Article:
Sat 02-Mar-2019

Some assorted reflections on cryptocurrencies a little more than a year since the peak (Dec-2017). Hindsight is always 20/20, but I never was on the crypto bandwagon (and there are timestamped records to prove it…), so I believe I have the right to a little bit of “told you so” smugness.

A number of friends and colleagues have in recent days mentioned the FCA cryptocurrency assets consultation paper, which made me reflect. That FCA is on top of fintech developments is in itself great; regulators haven’t historically always been known for being ahead of the curve, but in recent years there has been marked improvement (nb. FCA isn’t the only regulator proactively looking into cryptocurrencies – regulators in many jurisdictions including USA, German, France, China, Australia, Japan and EU (ESMA) published guidelines, consultation papers, or cautions pertaining to investing in coins and tokens).

Reading the FCA paper I recalled an article in Wired magazine (UK edition) published more or less exactly a year ago, at a time when bitcoin was only beginning the precipitous slide off its all-time peak of nearly USD 20,000 (which happened in Dec-2018), all things crypto were still the hottest topic in fintech, utilities and services were meant to become a better and less-centralized, and nothing could have possibly gone wrong. And there was plenty of money being thrown at crypto. PLEN-TY.

While the article was measured and not too hype’y, it still struck me as a little less critical than I’d expect from Wired. But that in itself is probably a reflection of the time it was written in: it was such a frenzied and insane period, even measured journalism would still reflect a little bit of that insanity, it had to (my favourite quote: “<<We had all the money we needed to build the software,>> CEO Brendan Blumer told me. <<All the money that comes from the token sale will be’s profit.>>” – I mean, that level of crazy puts the “AAA” CDO’s of the aughts to shame).

One thing that stood out factually in the article is that coins and tokens were referenced synonymously, while they shouldn’t be. I would have never picked up on it had it not been for a very useful session at Clifford Chance in Jun-2018, and that difference is useful to know: while the entire ecosystem is ultra-fluid (as you’d expect given that it’s entirely digital), coins are generally a medium of exchange native to given chain and do not represent any claims or assets, while tokens tend to represent claims against the issuer or some sort of rights. So it’s really not the same thing, with tokens falling quite closely under the definition of a security.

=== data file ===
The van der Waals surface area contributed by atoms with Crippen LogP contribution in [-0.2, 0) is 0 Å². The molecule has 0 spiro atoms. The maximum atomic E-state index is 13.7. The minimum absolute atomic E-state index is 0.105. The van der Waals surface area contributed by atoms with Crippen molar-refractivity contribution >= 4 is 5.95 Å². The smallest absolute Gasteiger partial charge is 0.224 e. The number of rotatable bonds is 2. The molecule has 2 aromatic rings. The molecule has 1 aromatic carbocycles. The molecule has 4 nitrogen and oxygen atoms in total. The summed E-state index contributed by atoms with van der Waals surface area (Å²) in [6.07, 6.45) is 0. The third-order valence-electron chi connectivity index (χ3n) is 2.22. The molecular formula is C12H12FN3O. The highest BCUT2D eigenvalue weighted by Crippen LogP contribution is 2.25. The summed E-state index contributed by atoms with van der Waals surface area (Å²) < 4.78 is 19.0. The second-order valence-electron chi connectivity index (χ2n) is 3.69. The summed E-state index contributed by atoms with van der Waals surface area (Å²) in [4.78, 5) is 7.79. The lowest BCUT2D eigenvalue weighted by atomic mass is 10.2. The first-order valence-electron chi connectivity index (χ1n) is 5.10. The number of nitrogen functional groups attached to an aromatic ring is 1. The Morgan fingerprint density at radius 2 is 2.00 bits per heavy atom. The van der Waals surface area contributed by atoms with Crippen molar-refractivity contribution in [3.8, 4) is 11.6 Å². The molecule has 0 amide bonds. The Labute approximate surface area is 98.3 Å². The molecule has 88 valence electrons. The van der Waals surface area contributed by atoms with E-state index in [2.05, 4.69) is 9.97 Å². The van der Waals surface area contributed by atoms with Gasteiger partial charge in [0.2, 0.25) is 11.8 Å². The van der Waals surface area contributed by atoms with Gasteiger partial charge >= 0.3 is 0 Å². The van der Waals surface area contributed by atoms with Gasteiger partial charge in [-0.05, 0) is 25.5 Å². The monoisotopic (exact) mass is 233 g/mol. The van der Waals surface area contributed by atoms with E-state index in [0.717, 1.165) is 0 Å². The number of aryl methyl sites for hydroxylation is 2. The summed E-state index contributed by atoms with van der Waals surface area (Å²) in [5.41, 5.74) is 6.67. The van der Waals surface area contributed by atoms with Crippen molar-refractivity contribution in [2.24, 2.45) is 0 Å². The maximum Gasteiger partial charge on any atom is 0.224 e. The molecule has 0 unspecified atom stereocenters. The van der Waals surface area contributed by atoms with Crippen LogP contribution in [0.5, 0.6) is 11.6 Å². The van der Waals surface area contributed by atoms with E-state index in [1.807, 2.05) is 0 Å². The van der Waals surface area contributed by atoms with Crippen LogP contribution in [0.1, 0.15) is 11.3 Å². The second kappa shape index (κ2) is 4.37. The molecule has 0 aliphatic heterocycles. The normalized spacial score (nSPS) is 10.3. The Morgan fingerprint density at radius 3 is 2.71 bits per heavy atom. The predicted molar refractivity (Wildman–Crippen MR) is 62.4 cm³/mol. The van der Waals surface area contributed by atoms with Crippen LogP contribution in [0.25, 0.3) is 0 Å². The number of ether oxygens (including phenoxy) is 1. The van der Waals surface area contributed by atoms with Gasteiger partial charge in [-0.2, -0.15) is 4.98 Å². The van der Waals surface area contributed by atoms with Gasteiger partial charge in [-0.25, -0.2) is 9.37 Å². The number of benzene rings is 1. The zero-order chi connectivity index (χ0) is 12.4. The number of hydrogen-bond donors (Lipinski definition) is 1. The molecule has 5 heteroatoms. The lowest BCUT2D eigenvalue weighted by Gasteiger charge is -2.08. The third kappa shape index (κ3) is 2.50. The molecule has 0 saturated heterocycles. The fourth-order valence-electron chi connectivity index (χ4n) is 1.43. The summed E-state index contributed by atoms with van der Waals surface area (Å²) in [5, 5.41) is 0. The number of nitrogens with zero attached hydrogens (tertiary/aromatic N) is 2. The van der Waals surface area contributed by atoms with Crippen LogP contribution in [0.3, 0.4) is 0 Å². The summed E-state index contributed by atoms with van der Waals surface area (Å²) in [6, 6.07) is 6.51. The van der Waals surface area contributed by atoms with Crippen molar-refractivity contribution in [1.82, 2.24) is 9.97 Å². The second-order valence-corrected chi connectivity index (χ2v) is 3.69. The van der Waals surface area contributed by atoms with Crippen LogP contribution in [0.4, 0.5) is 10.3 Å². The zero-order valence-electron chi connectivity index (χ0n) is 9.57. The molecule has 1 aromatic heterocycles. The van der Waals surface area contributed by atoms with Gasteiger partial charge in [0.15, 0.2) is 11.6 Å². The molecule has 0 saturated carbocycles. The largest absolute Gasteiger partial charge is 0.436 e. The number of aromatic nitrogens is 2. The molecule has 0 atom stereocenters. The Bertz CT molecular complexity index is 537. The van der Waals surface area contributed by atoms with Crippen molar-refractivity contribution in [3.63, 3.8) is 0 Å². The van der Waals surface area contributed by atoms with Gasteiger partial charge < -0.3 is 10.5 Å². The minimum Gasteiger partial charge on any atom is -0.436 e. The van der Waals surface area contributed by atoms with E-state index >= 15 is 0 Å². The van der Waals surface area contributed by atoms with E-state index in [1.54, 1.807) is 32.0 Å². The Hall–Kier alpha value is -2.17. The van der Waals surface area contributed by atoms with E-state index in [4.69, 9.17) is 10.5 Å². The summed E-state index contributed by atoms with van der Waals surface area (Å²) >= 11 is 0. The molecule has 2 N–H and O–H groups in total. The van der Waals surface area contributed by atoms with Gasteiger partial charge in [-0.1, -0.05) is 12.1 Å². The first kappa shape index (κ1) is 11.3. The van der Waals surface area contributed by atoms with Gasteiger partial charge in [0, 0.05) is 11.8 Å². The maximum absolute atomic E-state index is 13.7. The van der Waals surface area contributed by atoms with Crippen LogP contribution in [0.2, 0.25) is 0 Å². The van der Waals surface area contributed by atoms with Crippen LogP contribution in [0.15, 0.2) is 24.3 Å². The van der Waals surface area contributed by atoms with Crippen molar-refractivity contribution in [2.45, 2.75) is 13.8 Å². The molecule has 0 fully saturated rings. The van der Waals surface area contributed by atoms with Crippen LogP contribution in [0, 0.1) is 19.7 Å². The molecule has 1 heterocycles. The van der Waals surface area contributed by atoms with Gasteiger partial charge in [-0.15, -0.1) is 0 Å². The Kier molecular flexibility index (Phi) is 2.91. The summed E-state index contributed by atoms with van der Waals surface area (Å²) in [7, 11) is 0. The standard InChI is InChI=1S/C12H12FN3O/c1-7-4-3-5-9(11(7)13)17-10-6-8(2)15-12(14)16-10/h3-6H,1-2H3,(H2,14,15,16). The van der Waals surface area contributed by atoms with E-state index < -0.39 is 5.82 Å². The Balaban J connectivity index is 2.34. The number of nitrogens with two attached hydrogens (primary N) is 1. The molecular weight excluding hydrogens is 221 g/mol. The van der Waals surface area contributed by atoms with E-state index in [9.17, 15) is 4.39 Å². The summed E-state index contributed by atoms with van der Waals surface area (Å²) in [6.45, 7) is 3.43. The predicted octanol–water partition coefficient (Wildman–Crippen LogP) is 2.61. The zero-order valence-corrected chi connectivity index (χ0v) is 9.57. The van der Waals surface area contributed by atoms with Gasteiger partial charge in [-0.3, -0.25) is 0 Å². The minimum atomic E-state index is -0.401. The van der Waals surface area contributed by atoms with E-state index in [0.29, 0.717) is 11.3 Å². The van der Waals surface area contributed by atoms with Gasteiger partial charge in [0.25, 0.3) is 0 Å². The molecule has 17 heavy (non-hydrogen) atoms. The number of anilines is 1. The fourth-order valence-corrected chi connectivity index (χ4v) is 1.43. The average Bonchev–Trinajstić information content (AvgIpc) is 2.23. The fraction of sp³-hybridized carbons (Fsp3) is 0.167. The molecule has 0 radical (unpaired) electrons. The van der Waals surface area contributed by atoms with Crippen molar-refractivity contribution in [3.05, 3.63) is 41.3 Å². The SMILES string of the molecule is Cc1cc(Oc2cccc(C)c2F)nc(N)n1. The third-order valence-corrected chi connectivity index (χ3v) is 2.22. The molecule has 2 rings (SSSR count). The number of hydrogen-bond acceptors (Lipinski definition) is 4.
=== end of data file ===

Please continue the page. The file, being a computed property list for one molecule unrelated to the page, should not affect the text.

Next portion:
What was symbolic to me in this “what a difference a year makes” story is that *the* crypto investor extraordinaire, Brock Pierce featured in the Wired story has been a subject of a super-scathing expose by John Oliver (a part of entire episode-length scathing expose of crypto in general and bitcoin in particular) and the 2 ventures he’s been associated with are yet to revolutionise the world (I’m not saying they can’t or won’t, I’m saying that they haven’t as yet), while the other, seemingly much more measured crypto venture from the same article, Dovu, appears to still be out there, but (see above) is yet to deliver anything I would want to use.

More broadly one can’t help but notice that despite the hype, the interest, the obscene amounts of money, and genuinely innovative technology there hasn’t been a genuine game-changing disruption use case as yet; JP Morgan and its blockchain-based cross-country payment project may be one exception, the Japanese project of improving efficiency of the power grid may be another, but even those are still pilots / POC’s – definitely not verified success stories (at least not yet).